If you want to keep costs down when renting an apartment in Japan, you should have look at the most important tips for it – they are listed in this article. We have summarized what kind of costs will arise when you sign a contract with a real estate agency, and how to lower the price through negotiation.
- 1 Renting in Japan: How to keep costs down
- 2 Summary
- 3 Additional tips
Renting in Japan: How to keep costs down
Firstly, here is the cost overview. These points are usually required when you sign an apartment rental contract in Japan. For your convenience we colored every point to show if it is possible to negotiate its amount.
- Condo fees
- Key money
- Commission fee
- Subscription fee for guarantor company
- Fire insurance
- House cleaning fee
- Key exchange fee
- Fee for the pest control & apartment disinfection
Red: You can/should negotiate lower price.
Orange: You can try to negotiate, but can’t expect a big discount.
Black: Difficult to negotiate.
Now you know the basic information, so let’s overview every point.
Landlord usually inflates the rent in many cases and establishes it as a basic price. This amount from the beginning is based on the assumption that the discount will be negotiated. An appropriate size of the discount is usually 10% of the rent. For example:
- Rent > 70.000 JPY: Ask discount of 5.000 JPY
- Rent < 70.000 JPY: Ask discount of 3.000 JPY
After all, everything depends on the landlord, but if you don’t try, you will never get a discount.
These are maintenance fees of the condo, and they are non-negotiable.
Both costs can be negotiated, but especially key money. This is just a custom that has existed for a long time, but today is almost meaningless. Earlier, tenants paid key money to the landlord as an expression of gratitude for allowing to live in an apartment with him. However, nowadays it’s completely different.
You have big chances to lower the commission fee costs greatly, possibly even to zero, because real estate agent gets a commission fee from the landlord as well.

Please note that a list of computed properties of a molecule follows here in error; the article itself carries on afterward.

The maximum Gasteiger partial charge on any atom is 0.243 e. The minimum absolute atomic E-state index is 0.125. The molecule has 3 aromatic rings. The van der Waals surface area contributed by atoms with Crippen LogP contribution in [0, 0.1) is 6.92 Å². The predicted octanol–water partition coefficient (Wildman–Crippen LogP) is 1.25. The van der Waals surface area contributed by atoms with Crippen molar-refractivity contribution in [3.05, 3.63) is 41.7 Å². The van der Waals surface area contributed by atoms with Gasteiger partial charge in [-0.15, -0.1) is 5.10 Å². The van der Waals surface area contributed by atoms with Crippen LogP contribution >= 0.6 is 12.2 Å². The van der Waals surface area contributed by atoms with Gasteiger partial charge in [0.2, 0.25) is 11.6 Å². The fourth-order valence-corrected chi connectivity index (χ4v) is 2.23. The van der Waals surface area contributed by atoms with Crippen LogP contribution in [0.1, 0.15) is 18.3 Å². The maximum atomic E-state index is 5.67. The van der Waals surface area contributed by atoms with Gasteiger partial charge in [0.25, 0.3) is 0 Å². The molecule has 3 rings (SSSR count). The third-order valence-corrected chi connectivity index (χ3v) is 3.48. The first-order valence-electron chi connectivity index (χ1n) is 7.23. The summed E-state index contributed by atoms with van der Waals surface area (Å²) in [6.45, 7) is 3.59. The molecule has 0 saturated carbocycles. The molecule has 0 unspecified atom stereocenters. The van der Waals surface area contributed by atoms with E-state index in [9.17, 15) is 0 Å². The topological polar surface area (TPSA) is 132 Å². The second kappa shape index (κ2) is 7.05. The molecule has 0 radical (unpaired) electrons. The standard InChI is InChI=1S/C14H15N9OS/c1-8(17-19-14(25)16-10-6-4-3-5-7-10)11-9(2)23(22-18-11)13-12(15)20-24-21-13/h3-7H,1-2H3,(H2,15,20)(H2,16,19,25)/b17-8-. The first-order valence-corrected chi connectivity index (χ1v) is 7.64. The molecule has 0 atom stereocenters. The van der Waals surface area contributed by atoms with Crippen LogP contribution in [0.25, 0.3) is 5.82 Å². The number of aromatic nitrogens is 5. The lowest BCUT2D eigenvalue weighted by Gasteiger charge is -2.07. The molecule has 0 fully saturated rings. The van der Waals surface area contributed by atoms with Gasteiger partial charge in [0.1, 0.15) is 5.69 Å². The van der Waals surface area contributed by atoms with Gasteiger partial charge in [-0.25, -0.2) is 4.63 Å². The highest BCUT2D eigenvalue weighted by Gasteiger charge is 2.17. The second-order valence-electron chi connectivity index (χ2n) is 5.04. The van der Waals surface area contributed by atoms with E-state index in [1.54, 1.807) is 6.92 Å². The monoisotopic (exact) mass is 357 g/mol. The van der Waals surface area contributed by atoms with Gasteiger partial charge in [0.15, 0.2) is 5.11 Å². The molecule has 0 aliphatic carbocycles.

Subscription fee for guarantor company
If you want to rent an apartment in Japan, a guarantor is normally required. A guarantor is usually a person who lives in Japan – however, it can be hard to find a person who can sign for you if you are new in Japan. In such situation a guarantor company will do it for you. The usual guarantor cost would be about 50% of the rent, which can’t be deducted, but the real estate agency sometimes inflates it in order to increase their margin. The added amount can be negotiated.
Here are two guarantor companies in Japan, where employees speak English.
Real estate agency might recommend you an expensive fire insurance, so you can say that you will take care of it on your own. However, this payment won’t make a big difference, so you don’t have to negotiate so hard.
This only includes cleaning without renovation. If you don’t need it, you could ask not to include it. The most important point you should be aware of is that you don’t have to pay the fee twice, when moving in and when moving out. You have to pay it only once – whether before moving in or after moving out.
Key exchange fee
If the key exchange fee is around 20.000 – 30.000 JPY, you can do it by yourself, which will cost only about 10.000 JPY.
Fee for the pest control & apartment disinfection
We strongly recommend deducting these fees. They are created to increase the agency’s profit and are absolutely unnecessary. Pest control and disinfection won’t be done by a professional but by the agency, and their work is well-known as very rough.
Something like residents fee or 24h agency support may be also included, but the amount will be small, so it is up to you if you want to put your efforts into negotiation.
The decision point is whether the cost is mandatory or optional. If the landlord says it is mandatory, it may be difficult for the agent to ask the landlord for discount or deduction, but optional costs can be negotiated to keep costs down. However, be careful with the agency trying to jack up their profit with costs that are not necessary for you and the landlord.
If your negotiation for all the points listed above fails, ask your agent to negotiate a free rent, which means that you won’t be charged for the first month.